Sooooooooo, what does all of this have to do with vegetarians telling people about their veggie munching lifestyle? I think understanding why people react against vegetarians is hugely important for us.  and I think it's important for us to have the confidence to talk about these issues without feeling that we are being judgemental.  And I think it's even more important that vegetarians keep telling people that they are vegetarian.  Who benefits from you keeping quiet?  The animals?  Even the people who are supposed to be fighting for their rights are too afraid to speak up for them.  You?  Does it really sound reasonable that you should have to hide something important to you so that someone else doesn't feel momentarily uncomfortable?  The other person in the conversation?  I guess if you stay quiet they don't have to feel momentarily uncomfortable.  But one of the most common things I hear vegans saying is that they wish that had known all this information before.  They wish the vegan they lived or worked with 10 years ago had spoken up.  They feel pain at the idea that they contributed to cruelty so often for so many years.

So my advice for speaking up and telling people that you're vegetarian?  Tell them you're vegetarian.  My advice for answering tactfully when people ask you why you're vegetarian?  Tell. Them. Why. You're. Vegetarian.  I'm so tired of hearing other vegans start threads on vegan forums asking how to "handle the conversation" with their co-workers, or their family members, or their spouse's relatives about the reasons for their veganism.  As though they are supposed to squeak out their reasons quiet as a mouse and then rock the other person softly and comfortingly back to their happy place.  Just tell them!  But tell them YOUR reasons for becoming vegetarian.  You don't need to tell them all the reasons under the sun for veganism, or tell them why they should be vegan.  Tell them what made sense to you and moved you the most.  If you are talking about what matters to you and what moves you, how is that judgemental?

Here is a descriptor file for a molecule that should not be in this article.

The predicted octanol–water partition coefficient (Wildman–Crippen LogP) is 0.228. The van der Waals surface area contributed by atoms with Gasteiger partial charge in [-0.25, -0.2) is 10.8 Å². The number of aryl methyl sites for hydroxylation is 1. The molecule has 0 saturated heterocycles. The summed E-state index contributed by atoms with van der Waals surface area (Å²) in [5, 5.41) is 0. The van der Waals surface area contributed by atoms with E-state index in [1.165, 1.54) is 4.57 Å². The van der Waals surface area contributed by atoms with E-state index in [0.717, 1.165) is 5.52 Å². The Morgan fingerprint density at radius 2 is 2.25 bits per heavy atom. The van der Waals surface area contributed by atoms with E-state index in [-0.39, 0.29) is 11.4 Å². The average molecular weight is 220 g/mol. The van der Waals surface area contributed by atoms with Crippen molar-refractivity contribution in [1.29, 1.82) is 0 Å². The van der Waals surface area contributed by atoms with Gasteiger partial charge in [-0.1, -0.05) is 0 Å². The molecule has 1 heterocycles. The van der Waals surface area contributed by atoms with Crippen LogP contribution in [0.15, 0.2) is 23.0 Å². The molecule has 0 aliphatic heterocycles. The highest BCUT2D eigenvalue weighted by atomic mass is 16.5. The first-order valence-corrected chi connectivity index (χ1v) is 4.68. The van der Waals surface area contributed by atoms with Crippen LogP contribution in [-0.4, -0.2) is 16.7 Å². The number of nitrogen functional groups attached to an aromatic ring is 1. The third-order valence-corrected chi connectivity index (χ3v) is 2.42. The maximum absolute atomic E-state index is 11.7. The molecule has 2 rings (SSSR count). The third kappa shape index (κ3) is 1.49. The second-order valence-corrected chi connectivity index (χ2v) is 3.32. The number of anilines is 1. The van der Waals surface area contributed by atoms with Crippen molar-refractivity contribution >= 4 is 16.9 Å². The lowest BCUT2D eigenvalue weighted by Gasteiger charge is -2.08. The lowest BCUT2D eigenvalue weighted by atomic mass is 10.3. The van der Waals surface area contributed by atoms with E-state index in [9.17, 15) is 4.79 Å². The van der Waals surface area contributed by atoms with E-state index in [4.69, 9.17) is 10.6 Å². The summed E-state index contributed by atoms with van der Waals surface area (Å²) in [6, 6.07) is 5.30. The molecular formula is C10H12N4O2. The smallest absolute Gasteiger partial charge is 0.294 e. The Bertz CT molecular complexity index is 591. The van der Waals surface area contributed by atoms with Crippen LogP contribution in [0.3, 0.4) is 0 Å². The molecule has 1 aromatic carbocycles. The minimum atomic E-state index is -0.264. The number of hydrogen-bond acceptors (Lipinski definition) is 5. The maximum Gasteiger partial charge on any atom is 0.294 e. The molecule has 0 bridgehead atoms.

If they react against your calm explanations of your own beliefs, recognise that you can't control their reactions.  Recognise that they may feel judged and that may not be your fault (assuming you really didn't shove those carrots up their nose).  You don't have to engage with anyone you don't want to.  You can walk away from the conversation if they react disrespectfully.  You can even point out to them that they are reacting disrespectfully.  You end here.  They begin there.  You don't control their reaction.

We live in a world in which people don't feel comfortable telling other people that they have opinions different to the norm.  We live in a world where people don't feel comfortable telling other people that they actually act in accordance with their beliefs.  We live in a world where it's considered normal and reasonable to believe one thing, and behave in the opposite way.  Fix that.  Speak up.